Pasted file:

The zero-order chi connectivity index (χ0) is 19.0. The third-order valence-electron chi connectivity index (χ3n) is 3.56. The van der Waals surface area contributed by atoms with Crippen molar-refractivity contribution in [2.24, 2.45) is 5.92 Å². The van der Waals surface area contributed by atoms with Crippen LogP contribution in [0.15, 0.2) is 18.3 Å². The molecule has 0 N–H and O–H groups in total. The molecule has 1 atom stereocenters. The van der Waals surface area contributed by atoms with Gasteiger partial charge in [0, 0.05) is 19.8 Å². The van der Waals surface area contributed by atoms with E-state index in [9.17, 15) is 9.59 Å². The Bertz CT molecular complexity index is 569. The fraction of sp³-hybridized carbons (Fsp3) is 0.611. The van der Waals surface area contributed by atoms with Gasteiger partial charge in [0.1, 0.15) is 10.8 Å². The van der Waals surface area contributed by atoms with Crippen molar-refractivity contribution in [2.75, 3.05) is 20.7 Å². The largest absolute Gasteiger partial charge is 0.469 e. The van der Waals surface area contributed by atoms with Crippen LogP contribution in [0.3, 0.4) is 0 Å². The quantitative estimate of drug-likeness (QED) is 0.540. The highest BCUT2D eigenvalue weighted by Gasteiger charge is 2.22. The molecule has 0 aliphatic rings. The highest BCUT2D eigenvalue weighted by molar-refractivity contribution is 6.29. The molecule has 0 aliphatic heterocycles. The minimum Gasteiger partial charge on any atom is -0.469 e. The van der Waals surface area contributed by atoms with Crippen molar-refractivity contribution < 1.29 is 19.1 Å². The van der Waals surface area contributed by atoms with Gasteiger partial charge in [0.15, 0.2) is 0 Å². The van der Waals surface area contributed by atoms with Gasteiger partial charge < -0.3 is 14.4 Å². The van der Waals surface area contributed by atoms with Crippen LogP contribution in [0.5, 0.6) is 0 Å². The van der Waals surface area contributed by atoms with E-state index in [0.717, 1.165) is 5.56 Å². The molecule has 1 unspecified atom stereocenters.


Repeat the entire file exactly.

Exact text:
The zero-order chi connectivity index (χ0) is 19.0. The third-order valence-electron chi connectivity index (χ3n) is 3.56. The van der Waals surface area contributed by atoms with Crippen molar-refractivity contribution in [2.24, 2.45) is 5.92 Å². The van der Waals surface area contributed by atoms with Crippen LogP contribution in [0.15, 0.2) is 18.3 Å². The molecule has 0 N–H and O–H groups in total. The molecule has 1 atom stereocenters. The van der Waals surface area contributed by atoms with Gasteiger partial charge in [0, 0.05) is 19.8 Å². The van der Waals surface area contributed by atoms with E-state index in [9.17, 15) is 9.59 Å². The Bertz CT molecular complexity index is 569. The fraction of sp³-hybridized carbons (Fsp3) is 0.611. The van der Waals surface area contributed by atoms with Gasteiger partial charge in [0.1, 0.15) is 10.8 Å². The van der Waals surface area contributed by atoms with Crippen molar-refractivity contribution in [2.75, 3.05) is 20.7 Å². The largest absolute Gasteiger partial charge is 0.469 e. The van der Waals surface area contributed by atoms with Crippen LogP contribution in [0.3, 0.4) is 0 Å². The quantitative estimate of drug-likeness (QED) is 0.540. The highest BCUT2D eigenvalue weighted by Gasteiger charge is 2.22. The molecule has 0 aliphatic rings. The highest BCUT2D eigenvalue weighted by molar-refractivity contribution is 6.29. The molecule has 0 aliphatic heterocycles. The minimum Gasteiger partial charge on any atom is -0.469 e. The van der Waals surface area contributed by atoms with Crippen molar-refractivity contribution < 1.29 is 19.1 Å². The van der Waals surface area contributed by atoms with Gasteiger partial charge in [0.15, 0.2) is 0 Å². The van der Waals surface area contributed by atoms with Gasteiger partial charge < -0.3 is 14.4 Å². The van der Waals surface area contributed by atoms with Crippen LogP contribution in [0.5, 0.6) is 0 Å². The van der Waals surface area contributed by atoms with E-state index in [0.717, 1.165) is 5.56 Å². The molecule has 1 unspecified atom stereocenters.